Assessment Appeal Process

Notices of Annual Changes

Notices of annual changes in property tax assessments are mailed to owners each year at the end of February approximately fourteen days before the first day of the March Board of Review. Property Owners who wish to appeal the assessed value of their property may do so to the local Board of Review. Dates and times are listed on the assessment notices as well as published in the local paper.

Appointments

Once the assessment notices have been mailed, residents and non-residents wishing to appeal in person may call for an appointment. No appointments will be made until after the notices have been mailed. The appointments are in five minute intervals. A "Petition to the Board of Review (PDF)" must be completed for each parcel before appearing before the Board; otherwise incomplete appeals will be returned. Residents may appeal by letter as well. All supporting documentation for an appeal along with the required petition must be received before the last day of the scheduled Board of Review meetings by 1:00 pm

Appealing Value

Property owners who appeal their value will need to provide proof to the Board of Review of what their property is worth. This can be done with either an appraisal, sales comparables, market analysis, pictures, etc. With either method of appeal (by appointment or by letter), the property owner must support their contention of value and include the documentation with the completed petition. Both methods of appeals receive equal weight with the Board of Review. Decisions are not made during appointment times and all decisions are based on the documentation provided to the Board of Review with the required petition.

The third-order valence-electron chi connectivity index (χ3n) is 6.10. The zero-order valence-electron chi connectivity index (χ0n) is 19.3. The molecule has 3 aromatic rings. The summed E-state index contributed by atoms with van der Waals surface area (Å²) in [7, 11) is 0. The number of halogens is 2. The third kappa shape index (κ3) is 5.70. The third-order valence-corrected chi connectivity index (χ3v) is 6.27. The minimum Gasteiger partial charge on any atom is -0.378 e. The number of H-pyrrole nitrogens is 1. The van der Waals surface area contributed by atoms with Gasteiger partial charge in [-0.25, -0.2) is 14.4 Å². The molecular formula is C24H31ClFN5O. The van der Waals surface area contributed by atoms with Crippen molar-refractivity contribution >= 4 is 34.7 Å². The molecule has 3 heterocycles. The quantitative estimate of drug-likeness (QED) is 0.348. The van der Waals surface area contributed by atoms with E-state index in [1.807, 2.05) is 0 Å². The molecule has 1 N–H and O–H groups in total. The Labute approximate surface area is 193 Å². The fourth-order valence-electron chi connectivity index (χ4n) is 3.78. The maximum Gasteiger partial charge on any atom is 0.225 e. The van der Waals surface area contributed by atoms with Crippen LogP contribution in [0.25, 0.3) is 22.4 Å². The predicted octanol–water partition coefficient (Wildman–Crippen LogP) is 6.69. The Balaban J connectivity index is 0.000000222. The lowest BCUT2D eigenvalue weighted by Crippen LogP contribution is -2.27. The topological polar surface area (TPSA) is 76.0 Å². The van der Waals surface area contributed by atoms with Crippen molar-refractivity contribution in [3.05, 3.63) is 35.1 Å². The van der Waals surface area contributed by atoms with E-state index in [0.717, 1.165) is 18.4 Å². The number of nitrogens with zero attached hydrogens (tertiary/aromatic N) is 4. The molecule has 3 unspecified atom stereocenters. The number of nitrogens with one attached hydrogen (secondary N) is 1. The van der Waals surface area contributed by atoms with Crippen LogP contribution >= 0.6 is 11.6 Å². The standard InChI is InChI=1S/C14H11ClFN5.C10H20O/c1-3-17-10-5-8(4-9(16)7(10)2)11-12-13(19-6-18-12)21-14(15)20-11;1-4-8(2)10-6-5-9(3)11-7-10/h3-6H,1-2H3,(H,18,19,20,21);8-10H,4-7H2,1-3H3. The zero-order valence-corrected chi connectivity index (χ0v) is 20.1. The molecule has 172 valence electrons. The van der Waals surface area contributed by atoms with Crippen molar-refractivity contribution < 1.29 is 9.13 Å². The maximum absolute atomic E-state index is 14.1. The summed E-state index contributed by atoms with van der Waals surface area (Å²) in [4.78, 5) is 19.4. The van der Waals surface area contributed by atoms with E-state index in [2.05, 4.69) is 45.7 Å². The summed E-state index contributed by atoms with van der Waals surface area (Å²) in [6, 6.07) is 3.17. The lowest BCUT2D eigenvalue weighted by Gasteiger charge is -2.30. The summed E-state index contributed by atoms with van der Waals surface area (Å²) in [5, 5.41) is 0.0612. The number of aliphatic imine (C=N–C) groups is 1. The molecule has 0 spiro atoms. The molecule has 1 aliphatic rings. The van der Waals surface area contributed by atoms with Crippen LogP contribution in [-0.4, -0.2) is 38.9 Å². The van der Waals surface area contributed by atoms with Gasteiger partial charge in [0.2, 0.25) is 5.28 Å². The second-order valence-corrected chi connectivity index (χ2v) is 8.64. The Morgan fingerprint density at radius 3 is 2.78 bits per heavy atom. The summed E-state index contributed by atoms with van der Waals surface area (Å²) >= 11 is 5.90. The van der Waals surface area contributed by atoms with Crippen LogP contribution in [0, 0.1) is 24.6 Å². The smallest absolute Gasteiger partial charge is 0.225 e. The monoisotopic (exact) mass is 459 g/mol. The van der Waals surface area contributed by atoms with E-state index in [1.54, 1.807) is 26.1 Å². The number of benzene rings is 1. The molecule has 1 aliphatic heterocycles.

Sales of Similar Properties

All assessments are to be based on the sales of similar properties during a particular time frame. The time frame for 2020 assessments is taken from home sales that occurred between April 2018 through March 2020. These sales are "arms-length transactions" meaning we do not typically use bank sales, foreclosures, etc. since they generally do not represent a sale between a willing buyer and a willing seller. The Assessor's Office has sales information available in the office or online (PDF). You may also contact a local realtor. 

Per State law, the sale price of a property cannot be the sole determining factor of the assessment of that property. Neither the Assessor nor the Board of Review can raise or lower a property's assessment based solely on its sales price.